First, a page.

A weekly column profiling companies and personalities. This week:
Who: Phillip Torrone, Seattle-based associate editor of Make magazine
What it is: A quarterly how-to publication for high-tech tinkerers. It discusses and offers tips on personalizing hardware, making gadgets and taking up other do-it-yourself projects. Its circulation is 80,000 paid and 100,000 total.
There’s a blog, too: And Torrone is a prolific contributor, usually posting about 20 items a day. He also creates audio and video on the Makezine.com Web site. People can download the videos to digital devices. Torrone also writes for the magazine and contributes to the HOW 2.0 section in Popular Science.
And science fairs: The magazine has started Make Fairs, which Torrone describes as “science fairs with beer.” The next one is planned for April in San Mateo, Calif.
Most Read Stories
- Woman, 71, lost in Olympics with dog, built shelter, ate ants
- 3 teens killed in Lynnwood crash from Mill Creek high school
- Foreign buyers drop off as Seattle housing market hits hottest tempo since 2006 bubble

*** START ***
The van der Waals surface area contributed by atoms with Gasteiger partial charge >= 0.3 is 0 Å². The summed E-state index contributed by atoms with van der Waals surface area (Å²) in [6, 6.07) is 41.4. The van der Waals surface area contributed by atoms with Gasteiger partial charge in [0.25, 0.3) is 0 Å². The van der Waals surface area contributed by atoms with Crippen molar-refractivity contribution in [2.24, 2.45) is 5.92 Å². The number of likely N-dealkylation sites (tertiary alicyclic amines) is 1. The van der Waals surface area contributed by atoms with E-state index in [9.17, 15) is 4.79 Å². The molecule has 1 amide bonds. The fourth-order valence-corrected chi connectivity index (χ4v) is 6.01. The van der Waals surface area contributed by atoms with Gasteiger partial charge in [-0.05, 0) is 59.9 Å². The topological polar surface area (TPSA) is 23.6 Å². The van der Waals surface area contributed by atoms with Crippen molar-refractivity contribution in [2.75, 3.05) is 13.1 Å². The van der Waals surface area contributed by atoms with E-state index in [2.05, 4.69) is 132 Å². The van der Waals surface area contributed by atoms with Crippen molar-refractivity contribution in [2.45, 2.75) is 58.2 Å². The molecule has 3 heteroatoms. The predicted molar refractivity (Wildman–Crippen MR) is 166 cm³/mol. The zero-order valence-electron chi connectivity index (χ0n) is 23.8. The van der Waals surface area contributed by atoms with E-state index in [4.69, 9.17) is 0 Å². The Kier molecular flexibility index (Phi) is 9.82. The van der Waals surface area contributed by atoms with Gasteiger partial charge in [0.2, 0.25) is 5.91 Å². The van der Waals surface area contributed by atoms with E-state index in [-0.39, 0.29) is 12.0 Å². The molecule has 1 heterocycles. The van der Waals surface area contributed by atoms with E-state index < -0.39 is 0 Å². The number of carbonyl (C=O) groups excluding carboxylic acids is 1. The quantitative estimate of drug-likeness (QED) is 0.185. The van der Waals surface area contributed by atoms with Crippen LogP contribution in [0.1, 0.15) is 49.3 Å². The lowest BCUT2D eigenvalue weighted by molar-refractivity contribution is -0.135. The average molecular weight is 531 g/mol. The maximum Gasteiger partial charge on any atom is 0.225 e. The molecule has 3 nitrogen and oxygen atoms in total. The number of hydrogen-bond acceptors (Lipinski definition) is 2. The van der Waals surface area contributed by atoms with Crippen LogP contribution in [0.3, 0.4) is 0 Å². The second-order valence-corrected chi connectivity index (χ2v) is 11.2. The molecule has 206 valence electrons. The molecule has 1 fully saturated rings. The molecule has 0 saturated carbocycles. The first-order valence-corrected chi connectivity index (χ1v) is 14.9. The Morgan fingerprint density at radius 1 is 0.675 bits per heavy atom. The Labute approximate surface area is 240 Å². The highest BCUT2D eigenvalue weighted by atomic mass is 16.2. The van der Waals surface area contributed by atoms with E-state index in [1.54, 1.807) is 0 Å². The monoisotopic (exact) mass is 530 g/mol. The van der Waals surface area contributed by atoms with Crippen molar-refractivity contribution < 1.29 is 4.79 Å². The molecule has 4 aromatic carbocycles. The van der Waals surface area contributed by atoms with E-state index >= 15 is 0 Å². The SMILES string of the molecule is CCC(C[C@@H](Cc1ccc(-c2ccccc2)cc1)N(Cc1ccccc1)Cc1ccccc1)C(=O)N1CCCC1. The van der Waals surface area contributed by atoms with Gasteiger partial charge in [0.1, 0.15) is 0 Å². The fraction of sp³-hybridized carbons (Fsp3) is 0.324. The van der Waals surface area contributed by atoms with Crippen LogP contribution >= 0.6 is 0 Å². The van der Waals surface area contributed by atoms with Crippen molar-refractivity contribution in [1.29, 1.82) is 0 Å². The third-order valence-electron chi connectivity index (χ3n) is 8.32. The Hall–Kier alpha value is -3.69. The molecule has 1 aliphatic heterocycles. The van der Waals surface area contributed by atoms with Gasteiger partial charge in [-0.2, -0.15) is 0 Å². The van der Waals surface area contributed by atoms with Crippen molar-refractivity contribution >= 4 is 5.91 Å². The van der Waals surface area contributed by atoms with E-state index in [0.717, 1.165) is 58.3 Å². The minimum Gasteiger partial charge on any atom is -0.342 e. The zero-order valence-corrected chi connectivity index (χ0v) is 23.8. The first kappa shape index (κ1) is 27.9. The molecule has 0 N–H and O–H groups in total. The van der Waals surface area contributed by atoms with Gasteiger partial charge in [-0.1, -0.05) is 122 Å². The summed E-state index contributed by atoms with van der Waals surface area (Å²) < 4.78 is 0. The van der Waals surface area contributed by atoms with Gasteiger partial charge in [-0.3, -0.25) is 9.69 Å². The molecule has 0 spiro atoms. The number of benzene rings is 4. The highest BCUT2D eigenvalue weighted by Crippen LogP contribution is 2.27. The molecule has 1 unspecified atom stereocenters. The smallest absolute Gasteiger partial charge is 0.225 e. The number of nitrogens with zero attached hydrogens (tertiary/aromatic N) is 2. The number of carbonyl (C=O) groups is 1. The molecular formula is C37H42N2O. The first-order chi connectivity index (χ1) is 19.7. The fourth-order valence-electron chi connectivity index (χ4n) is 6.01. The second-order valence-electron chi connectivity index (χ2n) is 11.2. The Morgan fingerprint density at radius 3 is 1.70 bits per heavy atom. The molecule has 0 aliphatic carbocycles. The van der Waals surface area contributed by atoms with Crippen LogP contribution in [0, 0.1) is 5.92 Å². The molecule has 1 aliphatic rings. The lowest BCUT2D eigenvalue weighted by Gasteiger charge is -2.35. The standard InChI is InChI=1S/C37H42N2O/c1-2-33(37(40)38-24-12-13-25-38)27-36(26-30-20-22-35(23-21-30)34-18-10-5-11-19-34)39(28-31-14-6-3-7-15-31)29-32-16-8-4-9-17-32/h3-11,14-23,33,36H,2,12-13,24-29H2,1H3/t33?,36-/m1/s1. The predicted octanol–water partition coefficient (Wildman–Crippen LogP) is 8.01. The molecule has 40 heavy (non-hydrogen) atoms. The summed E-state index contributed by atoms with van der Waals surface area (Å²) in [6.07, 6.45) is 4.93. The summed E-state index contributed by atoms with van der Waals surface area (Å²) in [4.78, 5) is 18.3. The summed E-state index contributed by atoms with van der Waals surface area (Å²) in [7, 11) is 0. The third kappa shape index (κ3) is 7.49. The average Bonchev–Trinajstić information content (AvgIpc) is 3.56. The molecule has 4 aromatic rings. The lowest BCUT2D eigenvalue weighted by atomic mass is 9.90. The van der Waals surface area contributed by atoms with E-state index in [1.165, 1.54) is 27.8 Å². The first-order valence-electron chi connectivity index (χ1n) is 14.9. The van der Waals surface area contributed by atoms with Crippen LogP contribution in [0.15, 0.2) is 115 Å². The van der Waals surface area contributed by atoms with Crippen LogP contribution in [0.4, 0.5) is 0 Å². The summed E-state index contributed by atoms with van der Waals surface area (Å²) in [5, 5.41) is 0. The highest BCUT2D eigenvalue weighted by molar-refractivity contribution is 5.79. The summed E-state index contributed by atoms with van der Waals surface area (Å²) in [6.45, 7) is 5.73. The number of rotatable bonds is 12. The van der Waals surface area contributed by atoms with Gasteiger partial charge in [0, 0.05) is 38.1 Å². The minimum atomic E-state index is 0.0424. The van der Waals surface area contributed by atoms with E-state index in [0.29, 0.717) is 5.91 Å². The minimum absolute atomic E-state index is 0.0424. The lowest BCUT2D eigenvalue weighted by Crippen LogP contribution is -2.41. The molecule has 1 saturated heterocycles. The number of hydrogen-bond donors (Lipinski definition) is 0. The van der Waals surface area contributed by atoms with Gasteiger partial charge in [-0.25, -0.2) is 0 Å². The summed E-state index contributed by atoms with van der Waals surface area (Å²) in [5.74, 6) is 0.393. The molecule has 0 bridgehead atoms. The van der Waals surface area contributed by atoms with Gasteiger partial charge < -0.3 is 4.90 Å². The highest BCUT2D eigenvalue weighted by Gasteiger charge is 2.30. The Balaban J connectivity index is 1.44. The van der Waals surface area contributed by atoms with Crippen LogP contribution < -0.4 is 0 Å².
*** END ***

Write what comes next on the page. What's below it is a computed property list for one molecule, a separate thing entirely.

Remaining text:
- What drivers can and cannot do under Washington state's new distracted-driving law
- Are Seattle housing prices headed for a crash? | Jon Talton
Cool toys: Torrone said pretty much everything he owns is one-of-a-kind. His favorite gadget now is a cellphone made from a modified rotary phone. He’s tweaked an old Olympus camera so that it will take a digital photo every second when turned on. He’s also modified a CVS disposable digital camera for use.
Seattle DIY-ers: Torrone has lived in Seattle for four years, after spending time in Florida, New York, Minneapolis and Asia. Seattle is filled with willing beta testers, Torrone said. “The thirst for knowledge and sharing it in Seattle is amazing,” he said.
The creator inside: Torrone said he is passionate about self-publishing. Anyone can produce audio, video and publications, he said. Many new stories will be told and new things will be made as a result. He’s also a science geek, he said.
The future? One day people will download schematics from the Web and “print” out their own parts and gadgets, Torrone said. Sound impossible? So did personal CD burners a few decades ago. “It’s not crazy to think we’ll have the ability to become our own manufacturing plants, limited only by our imaginations,” he said.
— Kim Peterson